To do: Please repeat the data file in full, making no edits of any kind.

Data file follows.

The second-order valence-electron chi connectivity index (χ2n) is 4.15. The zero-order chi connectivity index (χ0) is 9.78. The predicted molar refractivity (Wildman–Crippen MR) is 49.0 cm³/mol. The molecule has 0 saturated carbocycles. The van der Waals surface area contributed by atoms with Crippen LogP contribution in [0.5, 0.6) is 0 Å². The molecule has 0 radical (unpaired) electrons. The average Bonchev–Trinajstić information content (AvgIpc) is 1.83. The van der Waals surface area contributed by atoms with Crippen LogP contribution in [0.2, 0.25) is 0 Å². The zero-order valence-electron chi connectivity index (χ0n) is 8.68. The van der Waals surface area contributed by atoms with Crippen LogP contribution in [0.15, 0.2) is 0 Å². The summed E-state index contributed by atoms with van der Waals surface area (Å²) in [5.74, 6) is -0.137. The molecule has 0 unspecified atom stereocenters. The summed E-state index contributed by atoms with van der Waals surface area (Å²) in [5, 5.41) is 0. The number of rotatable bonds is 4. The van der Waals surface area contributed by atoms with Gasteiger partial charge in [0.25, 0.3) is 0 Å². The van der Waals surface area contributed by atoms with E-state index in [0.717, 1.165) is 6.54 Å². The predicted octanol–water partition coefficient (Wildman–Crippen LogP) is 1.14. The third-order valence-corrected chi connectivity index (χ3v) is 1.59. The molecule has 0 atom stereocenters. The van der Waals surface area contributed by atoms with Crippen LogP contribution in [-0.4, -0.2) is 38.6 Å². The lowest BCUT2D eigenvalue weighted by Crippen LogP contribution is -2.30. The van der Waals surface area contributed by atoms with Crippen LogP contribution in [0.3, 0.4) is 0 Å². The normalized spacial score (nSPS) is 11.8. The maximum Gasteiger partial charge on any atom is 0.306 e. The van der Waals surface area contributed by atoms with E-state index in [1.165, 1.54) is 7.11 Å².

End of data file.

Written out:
The second-order valence-electron chi connectivity index (χ2n) is 4.15. The zero-order chi connectivity index (χ0) is 9.78. The predicted molar refractivity (Wildman–Crippen MR) is 49.0 cm³/mol. The molecule has 0 saturated carbocycles. The van der Waals surface area contributed by atoms with Crippen LogP contribution in [0.5, 0.6) is 0 Å². The molecule has 0 radical (unpaired) electrons. The average Bonchev–Trinajstić information content (AvgIpc) is 1.83. The van der Waals surface area contributed by atoms with Crippen LogP contribution in [0.2, 0.25) is 0 Å². The zero-order valence-electron chi connectivity index (χ0n) is 8.68. The van der Waals surface area contributed by atoms with Crippen LogP contribution in [0.15, 0.2) is 0 Å². The summed E-state index contributed by atoms with van der Waals surface area (Å²) in [5.74, 6) is -0.137. The molecule has 0 unspecified atom stereocenters. The summed E-state index contributed by atoms with van der Waals surface area (Å²) in [5, 5.41) is 0. The number of rotatable bonds is 4. The van der Waals surface area contributed by atoms with Gasteiger partial charge in [0.25, 0.3) is 0 Å². The van der Waals surface area contributed by atoms with E-state index in [0.717, 1.165) is 6.54 Å². The predicted octanol–water partition coefficient (Wildman–Crippen LogP) is 1.14. The third-order valence-corrected chi connectivity index (χ3v) is 1.59. The molecule has 0 atom stereocenters. The van der Waals surface area contributed by atoms with Crippen LogP contribution in [-0.4, -0.2) is 38.6 Å². The lowest BCUT2D eigenvalue weighted by Crippen LogP contribution is -2.30. The van der Waals surface area contributed by atoms with Crippen LogP contribution in [0.3, 0.4) is 0 Å². The normalized spacial score (nSPS) is 11.8. The maximum Gasteiger partial charge on any atom is 0.306 e. The van der Waals surface area contributed by atoms with E-state index in [1.165, 1.54) is 7.11 Å².